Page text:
Whether an in-house lawyer has a practising certificate has also been considered by courts in Australia when deciding whether legal professional privilege should apply to their advice. While failing to have a current practising certificate is not necessarily fatal to a claim of legal professional privilege, it may lead to a court inferring that the communications made and documents created by the in-house lawyer are not for the purpose of providing legal advice or for the purpose of litigation.

Does legal professional privilege apply to the correspondence of non-national qualified lawyers?

Legal professional privilege is available in relation to legal advice from foreign lawyers, provided that the 'dominant purpose' requirement is met.

How is legal professional privilege waived?

A client will be deemed to have waived legal professional privilege if the client acts in a way which is inconsistent with the confidentiality which the legal professional privilege is supposed to protect. Waiver of legal professional privilege may be implied in some circumstances.

It is important to maintain the confidentiality of communications and documents that legal professional privilege attaches to. Legal professional privilege has been deemed to be waived in circumstances where the substance, general essence or conclusion of legal advice has been communicated in a public forum such as a media statement, board papers that have been provided to third parties or during negotiations.

Legal professional privilege in the context of merger control

Under the Competition and Consumer Act 2010 (Cth), the Australian Competition and Consumer Commission (ACCC) has broad powers to compel the production of documents, including by way of subpoenas and search warrants.

The general principles of privilege (as outlined above) apply to competition or merger control in Australia, and in respect of enforcement action taken by the ACCC.

Whilst it is clear that documents subject to legal professional privilege are protected from compulsory disclosure and requests for production by regulators (such as the ACCC), it is often impossible to ascertain if documents are privileged if the production of the documents is required immediately. If that is the case, the person or company that is the subject of the immediate requirement to produce documents ought to identify the potentially privileged documents, and reserve the right to assert a claim of privilege. The potentially privileged documents should be produced separately, and in a sealed package, to the regulator. If agreement cannot be reached with the regulator as to whether the documents are privileged, the issue of privilege will be determined by the Court.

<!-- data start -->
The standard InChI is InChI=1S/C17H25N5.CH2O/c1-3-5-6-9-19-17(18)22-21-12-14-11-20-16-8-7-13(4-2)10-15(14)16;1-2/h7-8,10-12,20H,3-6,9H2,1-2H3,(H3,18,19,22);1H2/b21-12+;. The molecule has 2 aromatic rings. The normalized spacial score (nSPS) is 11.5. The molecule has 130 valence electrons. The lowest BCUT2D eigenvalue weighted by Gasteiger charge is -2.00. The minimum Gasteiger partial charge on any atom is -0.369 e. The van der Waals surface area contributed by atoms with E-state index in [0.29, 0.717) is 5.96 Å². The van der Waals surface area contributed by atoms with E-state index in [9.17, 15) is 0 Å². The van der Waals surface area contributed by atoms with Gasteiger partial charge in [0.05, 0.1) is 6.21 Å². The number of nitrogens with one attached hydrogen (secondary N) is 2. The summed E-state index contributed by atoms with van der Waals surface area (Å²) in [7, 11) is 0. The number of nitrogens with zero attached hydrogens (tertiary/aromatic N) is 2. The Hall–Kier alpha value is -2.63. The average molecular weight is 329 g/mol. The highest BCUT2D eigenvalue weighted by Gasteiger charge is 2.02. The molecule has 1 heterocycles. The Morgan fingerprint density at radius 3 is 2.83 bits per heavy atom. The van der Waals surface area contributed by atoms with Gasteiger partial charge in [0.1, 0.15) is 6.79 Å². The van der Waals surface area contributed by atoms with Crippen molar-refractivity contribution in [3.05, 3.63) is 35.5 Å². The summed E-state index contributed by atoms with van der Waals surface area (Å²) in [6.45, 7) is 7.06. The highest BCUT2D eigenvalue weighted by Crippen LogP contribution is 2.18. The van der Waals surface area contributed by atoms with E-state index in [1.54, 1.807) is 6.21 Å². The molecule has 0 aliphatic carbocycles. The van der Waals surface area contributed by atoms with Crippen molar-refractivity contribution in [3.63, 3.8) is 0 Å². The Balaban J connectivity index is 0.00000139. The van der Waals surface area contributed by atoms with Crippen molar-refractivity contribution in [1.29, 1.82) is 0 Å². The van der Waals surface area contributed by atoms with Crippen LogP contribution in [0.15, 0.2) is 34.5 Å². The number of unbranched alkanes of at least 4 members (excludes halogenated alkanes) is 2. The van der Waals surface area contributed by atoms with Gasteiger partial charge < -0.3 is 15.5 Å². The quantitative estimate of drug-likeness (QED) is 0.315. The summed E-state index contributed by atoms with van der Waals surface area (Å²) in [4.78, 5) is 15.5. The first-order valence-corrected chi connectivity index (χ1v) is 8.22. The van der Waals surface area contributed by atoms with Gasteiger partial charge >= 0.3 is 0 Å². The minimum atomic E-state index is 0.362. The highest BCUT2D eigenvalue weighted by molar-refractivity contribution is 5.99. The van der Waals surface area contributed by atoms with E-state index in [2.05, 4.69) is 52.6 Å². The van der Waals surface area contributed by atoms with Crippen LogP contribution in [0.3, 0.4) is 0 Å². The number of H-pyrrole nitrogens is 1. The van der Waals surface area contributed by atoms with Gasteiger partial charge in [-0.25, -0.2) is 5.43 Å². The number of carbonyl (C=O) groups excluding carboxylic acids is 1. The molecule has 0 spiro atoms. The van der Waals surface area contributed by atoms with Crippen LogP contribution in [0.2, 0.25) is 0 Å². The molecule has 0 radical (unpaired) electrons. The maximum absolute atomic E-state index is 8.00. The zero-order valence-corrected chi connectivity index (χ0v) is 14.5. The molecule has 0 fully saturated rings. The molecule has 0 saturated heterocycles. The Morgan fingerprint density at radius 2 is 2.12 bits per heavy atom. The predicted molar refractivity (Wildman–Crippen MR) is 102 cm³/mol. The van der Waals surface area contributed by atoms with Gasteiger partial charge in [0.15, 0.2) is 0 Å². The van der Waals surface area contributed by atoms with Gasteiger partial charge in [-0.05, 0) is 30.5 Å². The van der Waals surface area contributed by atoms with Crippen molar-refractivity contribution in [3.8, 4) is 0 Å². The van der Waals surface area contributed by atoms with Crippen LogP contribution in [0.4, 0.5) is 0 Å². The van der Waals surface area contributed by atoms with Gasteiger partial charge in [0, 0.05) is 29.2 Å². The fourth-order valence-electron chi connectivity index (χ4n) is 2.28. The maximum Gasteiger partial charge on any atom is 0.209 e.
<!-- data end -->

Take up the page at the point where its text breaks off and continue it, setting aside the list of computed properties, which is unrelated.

Typically, records of internal investigations will be privileged where they were generated for the purpose of providing legal advice on the subject matter of the investigation. On the other hand, records of a transaction will generally not be privileged, even if that transaction is later investigated.

Waiver of legal professional privilege

Recent cases have highlighted that parties and practitioners must take care to avoid the unintentional waiver of legal professional privilege. For example, in ASIC v Park Trent Properties Group Pty Ltd [2015] NSWSC 342, the Supreme Court of New South Wales held that the defendant had waived privilege over legal advice provided in the preparation of a compliance manual by voluntarily disclosing the manual to the Australian Securities and Investments Commission (ASIC). Key to the court’s finding was that:

  • The legal advice shaped the substance of the manual, and
  • The manual was deployed to obtain an advantage

This decision reaffirms that privilege can be waived by disclosing the effect of the legal advice, regardless of whether the advice itself is disclosed. Accordingly, it reminds parties to think twice before voluntarily disclosing compliance material that has been prepared by lawyers.

The Western Australian Supreme Court recently found that the privilege in lawyer-client emails may be waived if a third party is copied. In TEC Hedland Pty Ltd v. The Pilbara Infrastructure Pty Ltd [2018] WASC 300, the central issue was whether the maintenance of the privilege is inconsistent with the use of the relevant communication. TEC had agreed to supply electricity to Pilbara. B&V, the party copied into the emails between TEC and its lawyers, had been engaged to perform a test procedure. The test procedure was one of the issues in dispute. The court referred to the Full Federal Court decision of Bennett v Chief Executive Officer of the Australian Customs Service [2004] FCAFC 237 and endorsed the principle that:

'for a client to deploy the substance or effect of legal advice for forensic or commercial purposes is inconsistent with the maintenance of the confidentiality that attracts legal professional privilege'.

The court concluded that TEC had waived privilege over the emails with its lawyers by copying B&V. This case confirms the importance of ensuring only essential parties, and not third parties, are copied into privileged communications.

Illegality